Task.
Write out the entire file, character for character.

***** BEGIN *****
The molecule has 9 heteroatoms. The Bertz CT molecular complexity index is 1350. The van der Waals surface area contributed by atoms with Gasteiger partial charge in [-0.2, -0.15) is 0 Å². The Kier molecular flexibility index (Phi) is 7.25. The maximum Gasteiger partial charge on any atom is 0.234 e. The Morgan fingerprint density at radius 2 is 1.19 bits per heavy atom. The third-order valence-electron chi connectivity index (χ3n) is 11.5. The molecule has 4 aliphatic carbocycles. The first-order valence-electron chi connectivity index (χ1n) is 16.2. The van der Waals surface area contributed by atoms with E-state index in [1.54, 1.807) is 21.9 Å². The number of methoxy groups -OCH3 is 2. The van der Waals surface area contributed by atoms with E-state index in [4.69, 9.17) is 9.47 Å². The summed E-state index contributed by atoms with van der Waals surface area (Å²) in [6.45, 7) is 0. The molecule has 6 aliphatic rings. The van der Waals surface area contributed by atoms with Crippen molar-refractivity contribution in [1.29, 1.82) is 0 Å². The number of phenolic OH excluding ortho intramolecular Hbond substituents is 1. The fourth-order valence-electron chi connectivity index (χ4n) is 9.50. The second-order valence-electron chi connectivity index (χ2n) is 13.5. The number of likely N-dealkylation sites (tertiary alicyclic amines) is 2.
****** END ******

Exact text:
The molecule has 9 heteroatoms. The Bertz CT molecular complexity index is 1350. The van der Waals surface area contributed by atoms with Gasteiger partial charge in [-0.2, -0.15) is 0 Å². The Kier molecular flexibility index (Phi) is 7.25. The maximum Gasteiger partial charge on any atom is 0.234 e. The Morgan fingerprint density at radius 2 is 1.19 bits per heavy atom. The third-order valence-electron chi connectivity index (χ3n) is 11.5. The molecule has 4 aliphatic carbocycles. The first-order valence-electron chi connectivity index (χ1n) is 16.2. The van der Waals surface area contributed by atoms with E-state index in [1.54, 1.807) is 21.9 Å². The number of methoxy groups -OCH3 is 2. The van der Waals surface area contributed by atoms with E-state index in [4.69, 9.17) is 9.47 Å². The summed E-state index contributed by atoms with van der Waals surface area (Å²) in [6.45, 7) is 0. The molecule has 6 aliphatic rings. The van der Waals surface area contributed by atoms with Crippen molar-refractivity contribution in [1.29, 1.82) is 0 Å². The number of phenolic OH excluding ortho intramolecular Hbond substituents is 1. The fourth-order valence-electron chi connectivity index (χ4n) is 9.50. The second-order valence-electron chi connectivity index (χ2n) is 13.5. The number of likely N-dealkylation sites (tertiary alicyclic amines) is 2.